amiable man; the bland manners and the We consider it an idle and ill-natured agreeable voice-the body slightly bowed proceeding to sit at one's window, secure and the hair thinned and silvered by the from annoyance, and make impertinent ob- touch of time, heightening, not abating servations upon those who are about their the interest of the picture. business in the toilsome and dusty public

In Mr. Colman's humorous and occaway; and especially would we avoid such sionally pathetic delineations, and still a proceeding when, as in the present in- more in the spirit of universal benevolence stance, we may, overlooking occasional which diffuses itself over every thought accidents and peculiarities, gather there and expression, we are not unfrequently from much that is curious and interest- reminded of the Sentimental Journey of ing.

Sterne. His style is light and easy ; he Not travelling for pleasure expressly, sometimes makes too much of his subject,

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European Life and Manners; in Familiar Letters to Friends. By Henry COLMAN. Boston: Charles C. Little and James Brown. London: John Petherham, 94 High Holborn. 1849.

but is acute, discriminating, and often elo ciety he is created an honorary member, quent.

and, called up by Lord Spencer, he acMr. Colman's travels are not calculated knowledges the honor conferred in being to induce another to go over the same thus enrolled, and states the objects of his ground, for who, truly, would go to the mission, which immediately procures him mountain when the mountain can be invitations from noblemen and gentlemen brought home? In reading these details interested in the subject; from the Earl of of life in Europe, as if under the influence Hardwicke and the Marquis of Devonshire of mesmerism, one feels actually trans- in Ireland ; from Mr. Bates, the great catferred by the author's will to the presence tle breeder and “greatest talker in Engof the scenes and persons described. land ;" from the Bishop of Exeter, and

The principal fault of the book, and one from Lord Morpeth, who shows him every which might easily have been avoided in possible attention. arranging the correspondence for publica- Mr. Pusey, M. P., a gentleman who in tion, is that the author so frequently re- point of practical science is represented as peats himself, that portions of almost every standing at the head of the agricultural letter might as well, if not better, have community in England, proposes to go been omitted : for instance,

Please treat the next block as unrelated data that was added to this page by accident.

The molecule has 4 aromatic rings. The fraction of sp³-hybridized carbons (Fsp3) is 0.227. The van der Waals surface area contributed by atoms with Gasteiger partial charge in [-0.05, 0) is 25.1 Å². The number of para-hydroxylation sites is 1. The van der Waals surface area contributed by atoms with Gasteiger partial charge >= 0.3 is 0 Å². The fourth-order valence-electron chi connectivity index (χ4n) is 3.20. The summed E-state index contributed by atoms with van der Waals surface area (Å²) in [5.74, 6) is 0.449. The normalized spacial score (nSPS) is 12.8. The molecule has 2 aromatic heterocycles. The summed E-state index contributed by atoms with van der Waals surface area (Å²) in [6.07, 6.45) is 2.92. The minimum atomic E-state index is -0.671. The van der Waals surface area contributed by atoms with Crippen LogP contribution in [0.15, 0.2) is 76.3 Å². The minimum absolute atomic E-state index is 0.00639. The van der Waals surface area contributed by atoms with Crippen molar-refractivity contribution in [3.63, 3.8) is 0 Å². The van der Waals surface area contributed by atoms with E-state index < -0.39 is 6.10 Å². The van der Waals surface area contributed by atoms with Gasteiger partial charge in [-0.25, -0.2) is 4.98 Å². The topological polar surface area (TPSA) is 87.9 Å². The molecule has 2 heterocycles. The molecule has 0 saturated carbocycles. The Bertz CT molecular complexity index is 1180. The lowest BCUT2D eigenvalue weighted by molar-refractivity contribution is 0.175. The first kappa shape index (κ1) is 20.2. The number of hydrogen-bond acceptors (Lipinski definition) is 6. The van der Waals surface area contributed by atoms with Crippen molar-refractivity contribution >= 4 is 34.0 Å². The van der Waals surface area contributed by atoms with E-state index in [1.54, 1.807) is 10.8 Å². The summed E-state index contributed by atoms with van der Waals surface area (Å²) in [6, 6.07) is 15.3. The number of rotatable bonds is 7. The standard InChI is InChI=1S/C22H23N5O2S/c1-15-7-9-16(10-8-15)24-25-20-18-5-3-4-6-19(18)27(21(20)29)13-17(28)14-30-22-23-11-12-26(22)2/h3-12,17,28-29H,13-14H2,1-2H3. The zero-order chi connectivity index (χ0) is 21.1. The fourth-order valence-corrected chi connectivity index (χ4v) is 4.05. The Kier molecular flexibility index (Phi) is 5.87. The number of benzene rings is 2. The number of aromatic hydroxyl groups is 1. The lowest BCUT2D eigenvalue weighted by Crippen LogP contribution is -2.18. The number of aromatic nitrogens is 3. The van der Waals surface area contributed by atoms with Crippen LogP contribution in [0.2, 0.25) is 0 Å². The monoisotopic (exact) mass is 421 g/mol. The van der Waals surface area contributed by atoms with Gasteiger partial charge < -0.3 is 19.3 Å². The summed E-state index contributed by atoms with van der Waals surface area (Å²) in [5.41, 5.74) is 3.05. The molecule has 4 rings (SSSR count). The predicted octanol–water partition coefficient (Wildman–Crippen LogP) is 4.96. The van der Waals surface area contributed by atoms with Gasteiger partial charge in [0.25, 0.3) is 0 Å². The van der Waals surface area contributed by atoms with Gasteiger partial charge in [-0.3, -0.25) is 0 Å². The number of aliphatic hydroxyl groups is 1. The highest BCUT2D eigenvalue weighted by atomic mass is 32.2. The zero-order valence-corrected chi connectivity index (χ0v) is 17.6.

with him on an excursion through the

farming districts. Earl Talbot invites him “P. S. Tell Miss D., Dr. Outram has been into the fine agricultural district of Stafvery polite to me.”

fordshire, the Duke of Richmond to a

sheep-shearing, and the Duke of DevonWith his warm heart and genial man

shire to visit Chatsworth, “ that museum ner, our cheerful traveller goes from city of what is most beautiful in art and nato city, and from one great house to an

ture-one of the wonders of England if other, and with the simplest, unsophisti- not of the world." cated admiration of the unaccustomed These civilities are followed by visits to splendor that surrounds him—with a keen cattle-shows, corn-markets and horticulbut good-natured appreciation of the tural establishments, by introductions to ridiculous, and an earnest thoughtfulness farms and farmers, and by sojourns, on the at the bottom of all, inspires confidence most intimate footing, in the families of and esteem, and thus acquiring advantages noblemen and gentlemen where everywhich fall to the lot of few travellers in a thing in the way of family economy, withstrange country, is enabled to present new

in and without, is freely exhibited, even views of European society and manners. in some cases to the extent of giving writHis letters, addressed to a wide circle of ten lists and rules of domestic managefriends, were consequently adapted to va- ment, with liberty to use them according rious tastes, and afford abundant detail to his pleasure ; advantages which he for the curious and the intelligent. The seems fully to appreciate and enjoy. agriculturist, the political and domestic economist, the lover of nature and of the “ The publication of my book,"* he says, fine arts, the admirers of equipage and